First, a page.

Prosecutors urge charge be upheld against Danville’s police chief
SALEM — Prosecutors are defending their decision to level a firearms charge against Danville Police Chief Wade Parsons and have asked a judge to deny the chief’s attempt to have the case dropped.
Assistant Rockingham County Attorney Terri Harrington last week filed an objection to a recent motion by Parsons’ attorney that seeks to have the charge dismissed.
Parsons faces a negligent storage of firearms charge after he was accused of leaving his loaded .40-caliber handgun under clothing in a closet inside his Danville home on March 11, 2013. His girlfriend’s son, 15-year-old Jacob Carver, grabbed the gun while he was home alone and committed suicide.
At issue is whether the law used to bring the violation-level offense applies in this case.
Parsons’ lawyer, Alan Cronheim of Sisti Law Offices, argues the law refers only to a minor under age 16 accessing a firearm and using it in a reckless or negligent manner and doesn’t apply to suicides. He said Parsons can’t be held liable because in this case the gun was “purposefully” used to commit suicide and that it was neither reckless nor negligent.
In her objection filed in the Salem Circuit Court, Harrington said it doesn’t matter what the child’s state of mind was when he obtained an unsecured, loaded firearm.
“It only matters that an improperly secured firearm was fired by someone under the proscribed age,” she wrote.
Harrington added that if the court finds that Jacob discharged the firearm “purposely” in a case of suicide, then he also acted “knowingly” and “recklessly.”
“To assert that this statute is only meant to apply to accidents by relying on the language ‘said firearm was negligently or recklessly discharged’ is to turn common sense on its head. This is a child safety law. New Hampshire seeks to protect children from access to firearms. New Hampshire seeks to protect children from gun accidents, suicides and mass shootings. To state otherwise is to ignore a horrifying and growing reality in this country that children are gaining access to loaded guns. They are not just falling prey to accidents alone, but are able to wreak havoc on themselves and the general public,” Harrington wrote.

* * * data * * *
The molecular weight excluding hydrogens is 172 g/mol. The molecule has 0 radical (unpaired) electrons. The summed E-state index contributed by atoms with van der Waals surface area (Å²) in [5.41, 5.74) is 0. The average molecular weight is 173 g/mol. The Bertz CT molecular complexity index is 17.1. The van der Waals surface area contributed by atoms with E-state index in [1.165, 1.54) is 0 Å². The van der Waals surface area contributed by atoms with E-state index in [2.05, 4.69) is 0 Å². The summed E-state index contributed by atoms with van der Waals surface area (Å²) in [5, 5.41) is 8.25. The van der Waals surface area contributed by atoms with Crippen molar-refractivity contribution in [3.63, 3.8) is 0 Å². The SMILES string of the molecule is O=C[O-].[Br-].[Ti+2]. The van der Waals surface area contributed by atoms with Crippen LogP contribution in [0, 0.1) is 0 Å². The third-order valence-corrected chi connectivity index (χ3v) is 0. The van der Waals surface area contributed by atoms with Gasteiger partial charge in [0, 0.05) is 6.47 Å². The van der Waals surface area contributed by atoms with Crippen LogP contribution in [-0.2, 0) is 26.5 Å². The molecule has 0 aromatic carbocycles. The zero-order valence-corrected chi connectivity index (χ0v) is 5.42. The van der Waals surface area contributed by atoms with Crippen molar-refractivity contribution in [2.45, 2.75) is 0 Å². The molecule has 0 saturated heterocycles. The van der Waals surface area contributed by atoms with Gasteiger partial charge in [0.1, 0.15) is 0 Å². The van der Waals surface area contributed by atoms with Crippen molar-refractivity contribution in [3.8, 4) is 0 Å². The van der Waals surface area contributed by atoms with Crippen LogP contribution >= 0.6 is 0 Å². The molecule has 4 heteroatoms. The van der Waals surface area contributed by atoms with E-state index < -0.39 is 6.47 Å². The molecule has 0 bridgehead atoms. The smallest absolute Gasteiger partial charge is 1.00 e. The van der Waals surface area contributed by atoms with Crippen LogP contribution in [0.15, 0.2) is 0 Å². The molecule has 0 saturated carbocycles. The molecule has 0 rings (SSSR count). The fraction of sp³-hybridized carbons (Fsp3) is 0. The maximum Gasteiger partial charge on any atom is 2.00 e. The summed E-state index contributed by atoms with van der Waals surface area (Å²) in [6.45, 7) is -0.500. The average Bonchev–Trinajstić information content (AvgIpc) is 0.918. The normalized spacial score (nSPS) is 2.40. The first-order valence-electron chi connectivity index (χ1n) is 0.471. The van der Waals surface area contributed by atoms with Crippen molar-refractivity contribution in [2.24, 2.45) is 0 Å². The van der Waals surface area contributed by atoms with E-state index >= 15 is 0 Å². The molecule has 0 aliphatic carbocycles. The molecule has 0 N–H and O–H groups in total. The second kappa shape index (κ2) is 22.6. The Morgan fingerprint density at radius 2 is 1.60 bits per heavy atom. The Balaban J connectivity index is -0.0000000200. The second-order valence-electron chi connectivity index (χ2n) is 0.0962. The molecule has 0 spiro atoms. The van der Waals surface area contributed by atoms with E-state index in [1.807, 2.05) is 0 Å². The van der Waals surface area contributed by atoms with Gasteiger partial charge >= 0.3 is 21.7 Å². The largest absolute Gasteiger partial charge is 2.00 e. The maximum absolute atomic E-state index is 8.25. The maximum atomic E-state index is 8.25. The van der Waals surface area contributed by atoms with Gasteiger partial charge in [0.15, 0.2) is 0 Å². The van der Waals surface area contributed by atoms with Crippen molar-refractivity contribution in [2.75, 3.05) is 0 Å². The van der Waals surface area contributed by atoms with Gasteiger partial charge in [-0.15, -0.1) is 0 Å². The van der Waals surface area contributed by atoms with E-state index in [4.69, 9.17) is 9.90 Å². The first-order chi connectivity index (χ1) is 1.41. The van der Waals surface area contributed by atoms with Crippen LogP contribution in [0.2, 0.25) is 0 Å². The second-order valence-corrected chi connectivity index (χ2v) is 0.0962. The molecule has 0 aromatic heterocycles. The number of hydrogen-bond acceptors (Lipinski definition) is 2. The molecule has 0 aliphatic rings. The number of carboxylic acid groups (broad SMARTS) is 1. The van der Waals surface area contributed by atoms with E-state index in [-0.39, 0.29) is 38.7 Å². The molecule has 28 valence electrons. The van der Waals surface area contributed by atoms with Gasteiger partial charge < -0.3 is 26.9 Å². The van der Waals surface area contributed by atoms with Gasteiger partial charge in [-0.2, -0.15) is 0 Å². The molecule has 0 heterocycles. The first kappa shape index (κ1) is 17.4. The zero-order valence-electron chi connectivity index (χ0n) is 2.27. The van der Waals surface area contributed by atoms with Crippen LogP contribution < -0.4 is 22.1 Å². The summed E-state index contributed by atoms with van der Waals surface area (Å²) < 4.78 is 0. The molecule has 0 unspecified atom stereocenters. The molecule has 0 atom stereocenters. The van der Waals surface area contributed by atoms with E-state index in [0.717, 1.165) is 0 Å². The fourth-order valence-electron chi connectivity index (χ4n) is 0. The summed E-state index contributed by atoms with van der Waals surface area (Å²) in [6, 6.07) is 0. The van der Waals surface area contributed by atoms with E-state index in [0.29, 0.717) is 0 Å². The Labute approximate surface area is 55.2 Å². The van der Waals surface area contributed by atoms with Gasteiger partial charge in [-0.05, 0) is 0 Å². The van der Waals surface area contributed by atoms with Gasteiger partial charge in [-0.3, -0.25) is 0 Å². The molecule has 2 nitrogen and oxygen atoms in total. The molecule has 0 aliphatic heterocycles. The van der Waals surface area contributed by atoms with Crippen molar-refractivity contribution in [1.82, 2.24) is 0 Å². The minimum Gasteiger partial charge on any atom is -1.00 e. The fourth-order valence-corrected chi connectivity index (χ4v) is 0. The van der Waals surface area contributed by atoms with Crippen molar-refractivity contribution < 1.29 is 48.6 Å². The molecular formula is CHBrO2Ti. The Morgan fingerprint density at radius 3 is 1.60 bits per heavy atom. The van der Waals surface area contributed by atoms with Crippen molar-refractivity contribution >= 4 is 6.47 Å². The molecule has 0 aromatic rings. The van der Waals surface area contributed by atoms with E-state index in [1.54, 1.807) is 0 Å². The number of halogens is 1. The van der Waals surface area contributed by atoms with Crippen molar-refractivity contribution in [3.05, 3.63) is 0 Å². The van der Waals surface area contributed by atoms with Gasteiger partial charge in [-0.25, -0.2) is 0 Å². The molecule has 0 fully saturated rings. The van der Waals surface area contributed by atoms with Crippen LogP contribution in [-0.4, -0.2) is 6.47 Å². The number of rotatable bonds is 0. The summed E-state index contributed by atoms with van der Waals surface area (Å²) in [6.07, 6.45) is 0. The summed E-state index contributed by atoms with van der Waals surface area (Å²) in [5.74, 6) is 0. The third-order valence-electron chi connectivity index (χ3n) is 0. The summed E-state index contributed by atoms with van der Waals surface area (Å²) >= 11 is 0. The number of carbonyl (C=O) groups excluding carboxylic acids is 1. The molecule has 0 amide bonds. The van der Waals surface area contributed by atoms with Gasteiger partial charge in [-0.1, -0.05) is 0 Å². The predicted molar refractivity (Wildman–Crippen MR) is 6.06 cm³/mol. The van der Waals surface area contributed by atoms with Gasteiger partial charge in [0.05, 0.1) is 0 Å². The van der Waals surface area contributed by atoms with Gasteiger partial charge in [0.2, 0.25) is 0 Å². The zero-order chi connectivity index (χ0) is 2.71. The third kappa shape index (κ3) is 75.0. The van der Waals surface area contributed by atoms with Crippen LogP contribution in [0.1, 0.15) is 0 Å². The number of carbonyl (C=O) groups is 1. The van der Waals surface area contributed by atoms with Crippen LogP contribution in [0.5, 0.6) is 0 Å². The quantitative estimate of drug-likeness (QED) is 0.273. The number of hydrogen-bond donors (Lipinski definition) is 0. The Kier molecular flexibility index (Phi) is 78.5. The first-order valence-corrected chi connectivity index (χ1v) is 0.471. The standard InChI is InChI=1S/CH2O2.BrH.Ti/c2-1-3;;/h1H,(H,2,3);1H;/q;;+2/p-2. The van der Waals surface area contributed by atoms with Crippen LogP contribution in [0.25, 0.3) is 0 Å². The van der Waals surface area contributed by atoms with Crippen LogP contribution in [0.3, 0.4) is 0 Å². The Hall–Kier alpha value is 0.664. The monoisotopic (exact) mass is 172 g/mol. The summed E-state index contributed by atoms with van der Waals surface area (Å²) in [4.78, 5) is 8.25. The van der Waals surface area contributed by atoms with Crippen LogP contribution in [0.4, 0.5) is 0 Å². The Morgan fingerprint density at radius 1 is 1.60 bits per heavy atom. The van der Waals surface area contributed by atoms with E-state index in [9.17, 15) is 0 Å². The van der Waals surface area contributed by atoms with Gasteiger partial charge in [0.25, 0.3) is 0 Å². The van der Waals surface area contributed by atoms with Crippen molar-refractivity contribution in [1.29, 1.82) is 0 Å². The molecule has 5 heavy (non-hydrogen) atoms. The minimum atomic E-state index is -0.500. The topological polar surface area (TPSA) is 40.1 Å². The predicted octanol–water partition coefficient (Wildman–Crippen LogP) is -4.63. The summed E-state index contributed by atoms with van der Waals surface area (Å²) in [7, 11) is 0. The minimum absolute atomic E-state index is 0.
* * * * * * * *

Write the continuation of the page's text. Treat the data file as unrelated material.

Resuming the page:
Harrington also included testimony from state senators who sponsored the bill that led to the law, RSA 650-C:1, and spoke about how it was designed to keep children safe and make gun owners more responsible.
“Nothing in these comments stands for the proposition that this legislation is intended to protect children from accidental discharges alone,” Harrington wrote.
She also chastised Parsons for his “extremely poor judgment” in leaving the gun unlocked.
“Defendant was aware that J.C. would be home, even if he, defendant, was not. J.C. had a bedroom in the home and was expected home later in the day. Knowing this, he left a loaded and fully operable .40-caliber handgun where it could be found and used. He placed it ‘under clothing’ in his closet, hardly a best practice while a 15-year-old boy is staying in the home. It is not ‘hypothetical or speculative’ that a 15-year-old boy would be curious about a service revolver,” she wrote.
Harrington also pointed out that Parsons is a law enforcement officer who “knows full well the dangerous implications of leaving a service weapon unsecured while he was not inside his residence.”
A hearing on the motion to dismiss is scheduled for Feb. 24 at 8:15 a.m. in the Salem Circuit Court.